Ireland moves to lift 50-year-old constitutional ban on divorce

Divorce may soon become legal in the Republic of Ireland, almost 50 years after an article in the Constitution banned it. Irish Prime Minister Garret Fitz-Gerald's coalition government has announced that it will introduce legislation to hold a referendum on the ban. The 1937 Constitution can be changed only after approval by a majority of the popular vote in a referendum. The vote will probably be held near the end of June.

Opinion polls over the last several years have shown a large majority -- as high as 77 percent -- in favor of allowing divorce ``in certain circumstances.'' The same polls, however, show only a narrow majority willing to vote for complete removal of the constitutional prohibition.

The reason for this apparent contradiction: Most voters would like a divorce law, if introduced, to be restrictive. Many fear that a liberal (``California-style,'' as it is known here) divorce provision would be introduced. A poll published last week in the Irish Times shows roughly 60 percent favor removing the ban.

The government has tried to meet these objections by announcing that divorce will be allowed only in cases where a marriage can be shown to have failed and the failure has continued ``for a period or periods'' of five years. The lobby favoring a provision for divorce has says it is satisfied with this requirement.

The Republic of Ireland's major political parties are split on the issue, but majorities in both parts of the ruling coalition favor the move.

The chances of success for the referendum are considered good, say experts, but by a narrow margin. They would be judged excellent but for two factors: the behavior of young voters, who favor change, but may not in many cases take the trouble to vote, and the opposition of the Roman Catholic Church, which claims 90 percent of the Republic's population.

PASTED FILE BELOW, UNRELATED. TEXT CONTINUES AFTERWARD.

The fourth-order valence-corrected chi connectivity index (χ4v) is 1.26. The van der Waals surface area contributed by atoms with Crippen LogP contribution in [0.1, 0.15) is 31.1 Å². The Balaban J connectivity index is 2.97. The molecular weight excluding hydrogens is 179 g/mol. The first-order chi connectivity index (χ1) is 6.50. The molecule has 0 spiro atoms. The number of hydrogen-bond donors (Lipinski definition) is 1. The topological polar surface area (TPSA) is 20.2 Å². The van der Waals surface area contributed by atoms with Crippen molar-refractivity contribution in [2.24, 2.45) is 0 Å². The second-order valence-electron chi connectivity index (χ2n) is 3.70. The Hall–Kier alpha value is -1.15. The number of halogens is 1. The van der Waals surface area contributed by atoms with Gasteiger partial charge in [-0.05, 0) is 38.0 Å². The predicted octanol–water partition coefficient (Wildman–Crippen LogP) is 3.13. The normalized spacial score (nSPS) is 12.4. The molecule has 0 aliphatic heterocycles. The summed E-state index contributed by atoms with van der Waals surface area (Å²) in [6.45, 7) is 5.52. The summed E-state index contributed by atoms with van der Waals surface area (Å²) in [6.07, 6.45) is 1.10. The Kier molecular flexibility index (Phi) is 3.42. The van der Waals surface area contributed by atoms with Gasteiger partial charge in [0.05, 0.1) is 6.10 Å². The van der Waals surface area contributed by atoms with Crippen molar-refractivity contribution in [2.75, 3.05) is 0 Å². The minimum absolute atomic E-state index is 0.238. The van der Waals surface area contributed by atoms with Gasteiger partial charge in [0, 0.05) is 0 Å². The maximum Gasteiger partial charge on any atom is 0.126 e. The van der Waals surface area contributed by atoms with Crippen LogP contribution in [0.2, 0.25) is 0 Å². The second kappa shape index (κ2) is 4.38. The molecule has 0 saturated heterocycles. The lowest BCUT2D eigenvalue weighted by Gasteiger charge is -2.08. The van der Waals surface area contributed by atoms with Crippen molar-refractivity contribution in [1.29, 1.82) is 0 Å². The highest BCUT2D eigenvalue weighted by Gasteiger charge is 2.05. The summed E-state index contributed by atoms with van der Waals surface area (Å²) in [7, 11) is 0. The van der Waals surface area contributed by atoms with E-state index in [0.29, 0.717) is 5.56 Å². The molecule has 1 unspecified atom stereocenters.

The Catholic bishops have frequently made clear their opposition to divorce, but they are known to be divided on tactics. The introduction of divorce will be seen as a major blow to the church's influence, but it would hit the church even harder if it openly and unsuccessfully campaigned against the change.

Accordingly, the more liberal in the church leadership wish merely to restate their position. But some bishops and many priests are certain to get involved in opposing the referendum.

The government is anxious that the referendum not be seen as a church-state confrontation. There have been violent protests in Northern Ireland against the Anglo-Irish agreement, which gives the Irish government in the South a consultative role in governing the province of Northern Ireland. Part of the objection by the Protestant majority in the north arises from the perception of the Republic as a society dominated by the Catholic Church. If the church is seen as capable of defeating the divorce referendum, experts say inter-Irish relations will suffer.

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